# Physics Interview Preparation Guide **Download PDF** Add New Question

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Physics Interview Questions and Answers will guide you that Physics is a natural science. Physics is the study of matter and its motion through spacetime and all that derives from these, such as energy and force. Learn the basic and advance concepts of Physics and get preparation of Physics Job Interview by our Physics Interview Questions and Answers.

## 192 Physics Questions and Answers:

### 1 :: What is the measure of the force of gravity on an object?

Force is the vector product of mass and acceleration: F = ma. Weight is a special case of that formula, where you substitute the acceleration of gravity, g, for a. We can therefore write: W = mg.1

For example, if an object has a mass of 10 slugs2, its weight near the surface of the Earth is 10 x 32.2 (ft/s2) = 322 pounds (pound-force). If an object has a mass of 10 kilograms, its weight near the surface of the Earth is 10 x 9.8 (m/s2) = 98 newtons.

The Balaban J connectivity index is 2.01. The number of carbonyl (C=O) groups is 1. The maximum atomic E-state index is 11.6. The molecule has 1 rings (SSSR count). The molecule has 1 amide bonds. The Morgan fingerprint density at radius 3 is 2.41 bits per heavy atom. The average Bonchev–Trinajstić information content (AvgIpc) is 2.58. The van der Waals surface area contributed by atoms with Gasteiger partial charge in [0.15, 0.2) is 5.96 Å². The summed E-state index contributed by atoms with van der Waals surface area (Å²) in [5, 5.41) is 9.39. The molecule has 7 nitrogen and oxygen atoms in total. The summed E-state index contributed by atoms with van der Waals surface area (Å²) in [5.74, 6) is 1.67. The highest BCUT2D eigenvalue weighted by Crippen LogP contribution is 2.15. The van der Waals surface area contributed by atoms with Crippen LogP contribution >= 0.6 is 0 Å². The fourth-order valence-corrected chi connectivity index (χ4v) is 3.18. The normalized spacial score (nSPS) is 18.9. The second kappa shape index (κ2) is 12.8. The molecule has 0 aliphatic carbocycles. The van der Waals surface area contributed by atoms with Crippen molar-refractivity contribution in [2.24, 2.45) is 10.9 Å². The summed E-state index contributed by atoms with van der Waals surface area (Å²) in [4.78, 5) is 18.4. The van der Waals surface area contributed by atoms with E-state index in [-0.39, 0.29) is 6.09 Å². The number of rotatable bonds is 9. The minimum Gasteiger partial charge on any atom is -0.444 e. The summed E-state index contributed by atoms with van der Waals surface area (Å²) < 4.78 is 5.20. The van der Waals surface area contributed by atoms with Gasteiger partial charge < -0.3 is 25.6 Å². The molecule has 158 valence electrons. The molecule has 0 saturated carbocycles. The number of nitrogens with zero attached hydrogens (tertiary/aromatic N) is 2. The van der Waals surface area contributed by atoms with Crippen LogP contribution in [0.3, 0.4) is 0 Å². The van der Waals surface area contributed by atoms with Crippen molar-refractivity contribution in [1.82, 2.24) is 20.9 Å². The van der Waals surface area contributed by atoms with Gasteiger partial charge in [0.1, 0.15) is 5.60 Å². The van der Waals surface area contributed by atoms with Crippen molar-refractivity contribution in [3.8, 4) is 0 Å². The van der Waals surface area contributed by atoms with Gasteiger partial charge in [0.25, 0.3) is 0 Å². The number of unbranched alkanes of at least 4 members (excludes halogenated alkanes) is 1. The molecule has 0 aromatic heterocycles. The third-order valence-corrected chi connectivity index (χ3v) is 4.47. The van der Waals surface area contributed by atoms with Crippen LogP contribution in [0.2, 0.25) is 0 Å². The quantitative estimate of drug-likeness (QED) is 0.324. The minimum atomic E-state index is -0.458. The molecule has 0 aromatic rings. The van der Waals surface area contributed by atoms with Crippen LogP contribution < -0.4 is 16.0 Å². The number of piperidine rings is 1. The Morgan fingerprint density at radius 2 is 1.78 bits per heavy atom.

You can measure the force of gravity on an object (i.e., its weight) by putting it on a scale.

For example, if an object has a mass of 10 slugs2, its weight near the surface of the Earth is 10 x 32.2 (ft/s2) = 322 pounds (pound-force). If an object has a mass of 10 kilograms, its weight near the surface of the Earth is 10 x 9.8 (m/s2) = 98 newtons.

You can measure the force of gravity on an object (i.e., its weight) by putting it on a scale.

### 2 :: What is neutral buoyancy?

Buoyancy is the net upward force experienced by an object submersed in a fluid. Pascal's principle dictates that fluid pressure on an object increases with depth, so there is greater pressure on the bottom of the object than the top, resulting in a net upward force. When an object's buoyancy is greater than its weight, the object will float.